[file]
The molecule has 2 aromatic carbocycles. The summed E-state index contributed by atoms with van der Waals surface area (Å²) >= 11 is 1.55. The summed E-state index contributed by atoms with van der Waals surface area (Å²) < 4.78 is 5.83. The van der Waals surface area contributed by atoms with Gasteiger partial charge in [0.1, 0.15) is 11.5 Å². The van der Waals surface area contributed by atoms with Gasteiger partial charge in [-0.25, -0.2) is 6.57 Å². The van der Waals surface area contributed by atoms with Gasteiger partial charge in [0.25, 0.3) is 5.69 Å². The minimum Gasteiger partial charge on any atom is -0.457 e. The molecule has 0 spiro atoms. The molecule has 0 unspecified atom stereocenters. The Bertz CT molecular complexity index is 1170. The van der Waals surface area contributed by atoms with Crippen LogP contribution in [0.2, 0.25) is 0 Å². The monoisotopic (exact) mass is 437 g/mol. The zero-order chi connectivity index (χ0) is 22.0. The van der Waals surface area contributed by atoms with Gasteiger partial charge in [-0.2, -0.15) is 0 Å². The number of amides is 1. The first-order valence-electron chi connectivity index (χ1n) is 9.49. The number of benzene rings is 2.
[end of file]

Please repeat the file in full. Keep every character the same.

The molecule has 2 aromatic carbocycles. The summed E-state index contributed by atoms with van der Waals surface area (Å²) >= 11 is 1.55. The summed E-state index contributed by atoms with van der Waals surface area (Å²) < 4.78 is 5.83. The van der Waals surface area contributed by atoms with Gasteiger partial charge in [0.1, 0.15) is 11.5 Å². The van der Waals surface area contributed by atoms with Gasteiger partial charge in [-0.25, -0.2) is 6.57 Å². The van der Waals surface area contributed by atoms with Gasteiger partial charge in [0.25, 0.3) is 5.69 Å². The minimum Gasteiger partial charge on any atom is -0.457 e. The molecule has 0 spiro atoms. The molecule has 0 unspecified atom stereocenters. The Bertz CT molecular complexity index is 1170. The van der Waals surface area contributed by atoms with Crippen LogP contribution in [0.2, 0.25) is 0 Å². The monoisotopic (exact) mass is 437 g/mol. The zero-order chi connectivity index (χ0) is 22.0. The van der Waals surface area contributed by atoms with Gasteiger partial charge in [-0.2, -0.15) is 0 Å². The number of amides is 1. The first-order valence-electron chi connectivity index (χ1n) is 9.49. The number of benzene rings is 2.